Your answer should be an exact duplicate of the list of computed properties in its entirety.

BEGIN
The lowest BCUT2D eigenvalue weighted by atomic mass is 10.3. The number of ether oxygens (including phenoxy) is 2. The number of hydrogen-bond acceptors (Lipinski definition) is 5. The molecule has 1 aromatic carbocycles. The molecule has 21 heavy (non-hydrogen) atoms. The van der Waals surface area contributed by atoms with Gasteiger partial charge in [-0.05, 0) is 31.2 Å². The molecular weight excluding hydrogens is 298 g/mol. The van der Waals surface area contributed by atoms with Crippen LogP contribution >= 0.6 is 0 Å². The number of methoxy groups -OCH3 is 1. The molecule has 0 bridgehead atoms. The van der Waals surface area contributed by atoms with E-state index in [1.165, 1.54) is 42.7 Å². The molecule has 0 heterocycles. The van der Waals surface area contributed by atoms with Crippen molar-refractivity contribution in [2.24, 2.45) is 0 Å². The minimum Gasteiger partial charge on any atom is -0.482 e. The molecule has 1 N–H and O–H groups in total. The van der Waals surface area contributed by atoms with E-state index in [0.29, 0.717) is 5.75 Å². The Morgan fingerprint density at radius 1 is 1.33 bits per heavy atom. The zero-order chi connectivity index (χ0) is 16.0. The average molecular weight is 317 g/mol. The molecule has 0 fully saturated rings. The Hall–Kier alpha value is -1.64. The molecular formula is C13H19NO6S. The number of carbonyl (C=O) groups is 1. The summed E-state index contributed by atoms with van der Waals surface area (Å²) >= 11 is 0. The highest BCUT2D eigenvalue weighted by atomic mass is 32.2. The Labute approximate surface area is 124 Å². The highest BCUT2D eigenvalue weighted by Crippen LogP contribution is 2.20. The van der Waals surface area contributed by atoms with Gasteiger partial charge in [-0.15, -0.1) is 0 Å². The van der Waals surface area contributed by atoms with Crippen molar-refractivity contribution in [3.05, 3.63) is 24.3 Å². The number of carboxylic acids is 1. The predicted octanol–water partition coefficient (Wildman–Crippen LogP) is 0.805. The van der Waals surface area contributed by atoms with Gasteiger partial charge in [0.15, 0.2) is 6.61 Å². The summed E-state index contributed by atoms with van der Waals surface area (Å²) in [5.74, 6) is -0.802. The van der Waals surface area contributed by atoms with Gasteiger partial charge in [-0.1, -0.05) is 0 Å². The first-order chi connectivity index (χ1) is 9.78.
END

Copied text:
The lowest BCUT2D eigenvalue weighted by atomic mass is 10.3. The number of ether oxygens (including phenoxy) is 2. The number of hydrogen-bond acceptors (Lipinski definition) is 5. The molecule has 1 aromatic carbocycles. The molecule has 21 heavy (non-hydrogen) atoms. The van der Waals surface area contributed by atoms with Gasteiger partial charge in [-0.05, 0) is 31.2 Å². The molecular weight excluding hydrogens is 298 g/mol. The van der Waals surface area contributed by atoms with Crippen LogP contribution >= 0.6 is 0 Å². The number of methoxy groups -OCH3 is 1. The molecule has 0 bridgehead atoms. The van der Waals surface area contributed by atoms with E-state index in [1.165, 1.54) is 42.7 Å². The molecule has 0 heterocycles. The van der Waals surface area contributed by atoms with Crippen molar-refractivity contribution in [2.24, 2.45) is 0 Å². The minimum Gasteiger partial charge on any atom is -0.482 e. The molecule has 1 N–H and O–H groups in total. The van der Waals surface area contributed by atoms with E-state index in [0.29, 0.717) is 5.75 Å². The Morgan fingerprint density at radius 1 is 1.33 bits per heavy atom. The zero-order chi connectivity index (χ0) is 16.0. The average molecular weight is 317 g/mol. The molecule has 0 fully saturated rings. The Hall–Kier alpha value is -1.64. The molecular formula is C13H19NO6S. The number of carbonyl (C=O) groups is 1. The summed E-state index contributed by atoms with van der Waals surface area (Å²) >= 11 is 0. The highest BCUT2D eigenvalue weighted by atomic mass is 32.2. The Labute approximate surface area is 124 Å². The highest BCUT2D eigenvalue weighted by Crippen LogP contribution is 2.20. The van der Waals surface area contributed by atoms with Gasteiger partial charge in [-0.15, -0.1) is 0 Å². The van der Waals surface area contributed by atoms with Crippen molar-refractivity contribution in [3.05, 3.63) is 24.3 Å². The number of carboxylic acids is 1. The predicted octanol–water partition coefficient (Wildman–Crippen LogP) is 0.805. The van der Waals surface area contributed by atoms with Gasteiger partial charge in [0.15, 0.2) is 6.61 Å². The summed E-state index contributed by atoms with van der Waals surface area (Å²) in [5.74, 6) is -0.802. The van der Waals surface area contributed by atoms with Gasteiger partial charge in [-0.1, -0.05) is 0 Å². The first-order chi connectivity index (χ1) is 9.78.